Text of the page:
There’s Nothing Chronic About This “Chronic Brain Disease.”
The experts at the National Institute on Drug Abuse (NIDA) are very clear: “Addiction is defined as a chronic, relapsing brain disease.” (Here’s the NIDA party line in a bit more detail.) As you can see, addiction is viewed as a chronic disease much like cardiovascular disease or diabetes. And they should know, right? After all the National Institutes of Health(the parent organization) funds 90% of addiction research around the world. They’d better know what they’re talking about.
Marc Lewis, Ph.D. is a developmental neuroscientist and professor of developmental psychology, recently at the University of Toronto, where he taught and conducted research from 1989 to 2010, and presently at Radboud University in the Netherlands. He is the author or co-author of over 50 journal publications in psychology and neuroscience. Marc experimented with a large variety of drugs in his youth, eventually becoming addicted to opiates.
Editor: Nadeem Noor
But wait a minute. The brain is a very different organ than the heart or pancreas. You want your heart and your pancreas to change as little as possible as you grow up and age. Most organs are supposed to maintain their structure throughout life. But the brain is designed to change — rapidly, radically, with learning, with experience. If your brain changed as little as possible, you’d live the rest of your life in a coma.
Self-perpetuating brain change (brought about through repeated experience) is called neuroplasticity. That’s the source of all learning. Brain change caused by learning is a “natural” brain change. Now there are some forms of brain change that you want to avoid, like the accumulation of plaques and tangles that lead to cell death, causing Alzheimer’s Disease. That’s an “unnatural” brain change (of course everything in nature is “natural,” but you know what I mean). So, is addiction a chronic brain disease like Alzheimer’s? Or are the brain changes seen in addiction simply a result of entrenched learning, caused by the repetition of a particular kind of experience (e.g., repeatedly pursuing drugs, booze, gambling, sex, or video games — to get your jollies)?
Those of us who see addiction as learned (e.g., Stanton Peele, Maia Szalavitz, Bruce Alexander, and me) think the answer is pretty clear. And the best evidence is that it can be unlearned, or relearned: that is, most addicts recover (e.g., the rate of “stable” [lasting] recovery for alcohol-dependent subjects is over 20% per year without treatment).
The term neuroplasticity has become popular in recent years — see Norman Doidge’s fabulous books, explaining what neuroplasticity is and how it can be applied to solve learning problems. But the idea itself has been around for at least a century. In Donald Hebb’s (the 1940s) memorable words: What fires together wires together — neurons that activate each other become more strongly connected — through adjustments (increased efficiency) in their synapses. Neuroplasticity is the brain’s natural starting point for all learning processes — processes that might include not only addiction but also recovery.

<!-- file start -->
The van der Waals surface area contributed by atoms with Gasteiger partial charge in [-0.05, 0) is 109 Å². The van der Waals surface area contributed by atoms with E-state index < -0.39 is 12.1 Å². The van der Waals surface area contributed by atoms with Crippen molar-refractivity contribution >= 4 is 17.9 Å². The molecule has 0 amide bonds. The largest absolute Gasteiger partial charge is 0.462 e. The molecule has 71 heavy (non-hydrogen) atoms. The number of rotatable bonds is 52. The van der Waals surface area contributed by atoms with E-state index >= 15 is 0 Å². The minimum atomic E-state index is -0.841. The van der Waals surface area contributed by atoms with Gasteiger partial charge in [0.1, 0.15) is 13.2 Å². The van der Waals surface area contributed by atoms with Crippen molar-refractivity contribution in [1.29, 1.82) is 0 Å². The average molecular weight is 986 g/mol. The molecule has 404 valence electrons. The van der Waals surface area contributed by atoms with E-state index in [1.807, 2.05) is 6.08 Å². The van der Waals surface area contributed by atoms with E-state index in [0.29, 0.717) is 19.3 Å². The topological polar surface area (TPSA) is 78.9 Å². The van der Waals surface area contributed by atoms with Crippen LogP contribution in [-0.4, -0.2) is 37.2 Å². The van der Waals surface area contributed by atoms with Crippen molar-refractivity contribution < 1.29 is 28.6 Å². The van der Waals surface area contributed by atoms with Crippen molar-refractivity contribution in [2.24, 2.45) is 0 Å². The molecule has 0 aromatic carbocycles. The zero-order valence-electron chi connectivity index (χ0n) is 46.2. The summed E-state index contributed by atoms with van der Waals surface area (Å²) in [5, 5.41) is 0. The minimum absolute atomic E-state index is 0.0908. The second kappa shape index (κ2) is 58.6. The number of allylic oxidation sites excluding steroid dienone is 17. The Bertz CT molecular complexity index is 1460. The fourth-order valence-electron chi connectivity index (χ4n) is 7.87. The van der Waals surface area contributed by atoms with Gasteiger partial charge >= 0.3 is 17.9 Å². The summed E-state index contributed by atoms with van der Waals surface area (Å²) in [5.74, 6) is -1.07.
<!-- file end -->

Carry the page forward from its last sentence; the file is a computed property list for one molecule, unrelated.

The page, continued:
Neuroplasticity is strongly amplified when people are highly motivated. This is why all learning requires some motivational thrust. Entrenched habits like addiction may simply grow from intense desire, breeding repetition. But can desire also cultivate recovery? Maybe desire plus neuroplasticity is all you need to recover from addiction.
Let’s take a closer look at how neuroplasticity works when old habits are replaced by new ones.
In 1993, Mogilner and colleagues looked at the brains of people born with webbed fingers. That means that some of their fingers were connected and could not move separately — they functioned in total unison. A few weeks after surgery allowing the fingers to move on their own, these authors looked at changes in the (somatosensory) cortex. What they found was that clusters of neurons that had always fired together now-fired partially independently.
So the brain adjusted its wiring, breaking down a coherent habit and replacing it with a new habit. Might recovery work the same way?
When people recover from strokes or concussions, the same sort of rewiring takes place in many regions of the cortex. (And this rewiring can be accelerated by clinical techniques — see Norman Doidge.) Even language can be relearned after it has been demolished by brain damage, through the synaptic rewiring of cortical regions previously devoted to other functions. Thus, neuroplastic change can and does occur, in real life, with a speed and vigor we rarely imagine.
Back to addiction. People learn addiction through neuroplasticity, which is how they learn everything. They maintain their addiction because they lose some of that plasticity for a while. As if their fingers had become attached together, they can no longer separate their desire for wellbeing from their desire for drugs, booze, or whatever they rely on. Then, when they recover, whether in AA, NA, SMART Recovery, or counting backward by 3’s while holding their breath in the bathtub, their neuroplasticity returns. Their brains start changing again. Just as in Mogilner’s study, their brains begin to grow new synaptic patterns, allowing them to separate familiar goals (like drugs) from long-term rewards (like wellbeing and security).
The take-home message here is simple: Recovery involves a major change in thoughts and feelings, and such changes require ongoing neural development or neuroplasticity. The question is, how does desire work together with neuroplasticity to establish new mental habits? I’ll begin with this question next post.